March 22, 2015

Marijuana Use in Inflammatory Bowel Disease

By Editor

Recent research into the effects of marijuana on specific medical conditions has yielded mixed results. For patients with post-traumatic stress disorder (PTSD), the drug appears to worsen symptoms. In those with inflammatory bowel disease (IBD), however, marijuana might ease discomfort. These findings were presented at the American Academy of Addiction Psychiatry 25th Annual Meeting and Symposium (December 4–7, 2014) in Aventura, Florida.[1],[2]

As marijuana, or cannabis, becomes increasingly available—for both legal recreational and medical use—research into how the drug may impact our health is becoming more important. Whereas we understand the long- and short-term risks of other commonly used substances, such as alcohol and tobacco, marijuana’s health effects are less widely understood, particularly its impact on particular mental and physical disorders.

Two recent studies evaluated the effects of marijuana on two conditions: PTSD and IBD. Whereas marijuana use appeared to worsen symptoms for patients suffering from PTSD, it appeared to provide relief for some individuals with IBD.

Marijuana and Post Traumatic Stress Disorder

Post-traumatic stress disorder is a type of anxiety disorder that can occur after an extreme emotional trauma, often involving the threat of injury or death. Symptoms include flashbacks, upsetting dreams, and recurrent memories of the traumatic event; avoiding thoughts, places, people, and activities associated with the event; negative cognitive and emotional changes; and changes in emotional reactions. People with PTSD tend to be treated with talk therapy (counseling) and medications to ease anxiety and depression. In some states, patients diagnosed with PTSD can qualify for medical marijuana. There is currently little evidence, however, about how marijuana use affects symptoms and severity of PTSD.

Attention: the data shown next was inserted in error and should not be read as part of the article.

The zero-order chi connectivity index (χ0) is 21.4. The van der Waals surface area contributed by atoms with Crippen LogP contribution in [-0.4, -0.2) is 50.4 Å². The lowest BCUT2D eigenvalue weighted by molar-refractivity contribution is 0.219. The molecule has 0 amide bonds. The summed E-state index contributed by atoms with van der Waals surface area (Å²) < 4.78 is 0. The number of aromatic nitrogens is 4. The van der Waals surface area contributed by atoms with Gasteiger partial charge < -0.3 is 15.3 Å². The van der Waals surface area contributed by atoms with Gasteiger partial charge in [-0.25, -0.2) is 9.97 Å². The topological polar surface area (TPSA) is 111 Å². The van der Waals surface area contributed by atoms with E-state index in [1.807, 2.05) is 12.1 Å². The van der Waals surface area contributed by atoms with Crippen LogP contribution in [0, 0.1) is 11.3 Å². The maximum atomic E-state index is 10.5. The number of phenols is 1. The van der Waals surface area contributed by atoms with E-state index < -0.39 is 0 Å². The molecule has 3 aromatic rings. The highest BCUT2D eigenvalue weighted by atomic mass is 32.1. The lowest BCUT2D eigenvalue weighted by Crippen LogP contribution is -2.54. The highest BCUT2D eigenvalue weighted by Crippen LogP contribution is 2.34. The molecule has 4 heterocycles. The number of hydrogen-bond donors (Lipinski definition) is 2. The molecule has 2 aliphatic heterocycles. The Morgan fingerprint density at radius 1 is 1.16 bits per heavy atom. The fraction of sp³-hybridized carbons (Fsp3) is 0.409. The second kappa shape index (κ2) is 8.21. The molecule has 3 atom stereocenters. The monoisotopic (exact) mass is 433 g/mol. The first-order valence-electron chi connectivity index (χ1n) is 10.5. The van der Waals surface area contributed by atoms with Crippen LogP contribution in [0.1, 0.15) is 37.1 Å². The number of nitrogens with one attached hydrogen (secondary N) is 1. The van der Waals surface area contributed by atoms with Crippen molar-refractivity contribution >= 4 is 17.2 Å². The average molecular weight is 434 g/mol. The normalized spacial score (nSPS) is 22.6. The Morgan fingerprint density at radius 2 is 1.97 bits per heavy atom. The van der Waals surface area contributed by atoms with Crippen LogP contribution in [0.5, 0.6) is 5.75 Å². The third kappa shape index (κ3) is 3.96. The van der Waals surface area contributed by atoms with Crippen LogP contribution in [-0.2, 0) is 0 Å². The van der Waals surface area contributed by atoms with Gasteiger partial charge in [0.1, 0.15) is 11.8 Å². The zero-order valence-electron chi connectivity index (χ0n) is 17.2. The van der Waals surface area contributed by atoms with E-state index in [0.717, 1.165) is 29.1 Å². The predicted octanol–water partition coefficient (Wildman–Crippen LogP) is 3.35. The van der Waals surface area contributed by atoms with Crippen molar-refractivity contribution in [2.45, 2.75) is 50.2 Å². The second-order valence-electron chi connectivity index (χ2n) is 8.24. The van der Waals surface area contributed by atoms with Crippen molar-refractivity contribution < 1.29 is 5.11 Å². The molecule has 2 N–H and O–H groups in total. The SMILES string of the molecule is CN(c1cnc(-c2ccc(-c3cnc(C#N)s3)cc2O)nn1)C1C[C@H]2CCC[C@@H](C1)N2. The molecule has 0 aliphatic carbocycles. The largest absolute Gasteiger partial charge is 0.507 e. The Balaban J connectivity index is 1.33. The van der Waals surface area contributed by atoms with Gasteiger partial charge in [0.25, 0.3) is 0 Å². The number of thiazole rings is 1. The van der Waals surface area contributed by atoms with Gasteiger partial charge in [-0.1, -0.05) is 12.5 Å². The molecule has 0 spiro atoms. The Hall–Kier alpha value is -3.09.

To evaluate the effects of marijuana on symptoms and severity of PTSD, researchers from the Yale School of Medicine studied 2,276 veterans with PTSD. They assessed the patients when they were admitted to specialized VA treatment programs for PTSD and again four months after they were discharged. The researchers classified patients according their history of marijuana use as follows:

  • Those who had never used it
  • Those who had used but stopped when they were discharged
  • Those who used at admission and continued after discharge
  • Those who hadn’t used at admission but used after discharge

All groups were monitored for PTSD symptoms, drug and alcohol use, violent behavior, and employment status.

Marijuana appeared to worsen PTSD symptoms as well as violent behavior and drug and alcohol use. Patients who had never used marijuana and those who had stopped had the lowest levels of PTSD symptoms, while those who had started using marijuana after discharge from treatment had the highest levels of violent behavior. As well, patients who started to use marijuana after treatment appeared to have worsened PTSD symptoms and alcohol use.